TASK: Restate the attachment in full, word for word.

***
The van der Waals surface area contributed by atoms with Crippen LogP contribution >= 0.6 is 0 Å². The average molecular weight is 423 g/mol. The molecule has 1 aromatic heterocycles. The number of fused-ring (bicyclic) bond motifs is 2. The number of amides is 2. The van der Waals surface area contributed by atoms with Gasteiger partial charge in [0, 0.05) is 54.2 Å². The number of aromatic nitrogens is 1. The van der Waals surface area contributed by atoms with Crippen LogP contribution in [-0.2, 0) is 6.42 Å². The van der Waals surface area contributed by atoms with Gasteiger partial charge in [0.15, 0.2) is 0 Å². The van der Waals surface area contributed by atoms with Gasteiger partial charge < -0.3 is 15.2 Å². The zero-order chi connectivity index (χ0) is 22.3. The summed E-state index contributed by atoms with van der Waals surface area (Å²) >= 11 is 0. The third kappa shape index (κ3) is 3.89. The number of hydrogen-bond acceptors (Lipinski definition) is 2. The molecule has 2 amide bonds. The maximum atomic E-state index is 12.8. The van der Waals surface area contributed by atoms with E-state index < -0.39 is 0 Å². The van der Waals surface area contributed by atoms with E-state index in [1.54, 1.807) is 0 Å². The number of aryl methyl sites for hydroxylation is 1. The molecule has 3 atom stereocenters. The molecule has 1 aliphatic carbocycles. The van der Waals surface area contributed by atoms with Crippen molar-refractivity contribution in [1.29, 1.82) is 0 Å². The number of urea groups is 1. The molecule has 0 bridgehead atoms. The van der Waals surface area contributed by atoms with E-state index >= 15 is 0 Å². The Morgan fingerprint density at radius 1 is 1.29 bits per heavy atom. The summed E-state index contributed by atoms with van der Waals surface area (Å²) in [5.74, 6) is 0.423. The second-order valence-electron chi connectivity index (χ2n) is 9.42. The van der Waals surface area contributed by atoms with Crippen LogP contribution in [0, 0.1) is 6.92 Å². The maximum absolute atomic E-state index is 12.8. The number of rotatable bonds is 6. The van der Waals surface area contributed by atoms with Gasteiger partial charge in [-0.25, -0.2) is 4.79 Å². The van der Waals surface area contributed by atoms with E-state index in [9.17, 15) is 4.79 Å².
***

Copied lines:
The van der Waals surface area contributed by atoms with Crippen LogP contribution >= 0.6 is 0 Å². The average molecular weight is 423 g/mol. The molecule has 1 aromatic heterocycles. The number of fused-ring (bicyclic) bond motifs is 2. The number of amides is 2. The van der Waals surface area contributed by atoms with Gasteiger partial charge in [0, 0.05) is 54.2 Å². The number of aromatic nitrogens is 1. The van der Waals surface area contributed by atoms with Crippen LogP contribution in [-0.2, 0) is 6.42 Å². The van der Waals surface area contributed by atoms with Gasteiger partial charge in [0.15, 0.2) is 0 Å². The van der Waals surface area contributed by atoms with Gasteiger partial charge < -0.3 is 15.2 Å². The zero-order chi connectivity index (χ0) is 22.3. The summed E-state index contributed by atoms with van der Waals surface area (Å²) >= 11 is 0. The third kappa shape index (κ3) is 3.89. The number of hydrogen-bond acceptors (Lipinski definition) is 2. The molecule has 2 amide bonds. The maximum atomic E-state index is 12.8. The van der Waals surface area contributed by atoms with E-state index < -0.39 is 0 Å². The van der Waals surface area contributed by atoms with E-state index in [1.54, 1.807) is 0 Å². The number of aryl methyl sites for hydroxylation is 1. The molecule has 3 atom stereocenters. The molecule has 1 aliphatic carbocycles. The van der Waals surface area contributed by atoms with Crippen molar-refractivity contribution in [1.29, 1.82) is 0 Å². The number of urea groups is 1. The molecule has 0 bridgehead atoms. The van der Waals surface area contributed by atoms with E-state index >= 15 is 0 Å². The Morgan fingerprint density at radius 1 is 1.29 bits per heavy atom. The summed E-state index contributed by atoms with van der Waals surface area (Å²) in [5.74, 6) is 0.423. The second-order valence-electron chi connectivity index (χ2n) is 9.42. The van der Waals surface area contributed by atoms with Crippen LogP contribution in [0, 0.1) is 6.92 Å². The maximum absolute atomic E-state index is 12.8. The number of rotatable bonds is 6. The van der Waals surface area contributed by atoms with Gasteiger partial charge in [-0.25, -0.2) is 4.79 Å². The van der Waals surface area contributed by atoms with E-state index in [9.17, 15) is 4.79 Å².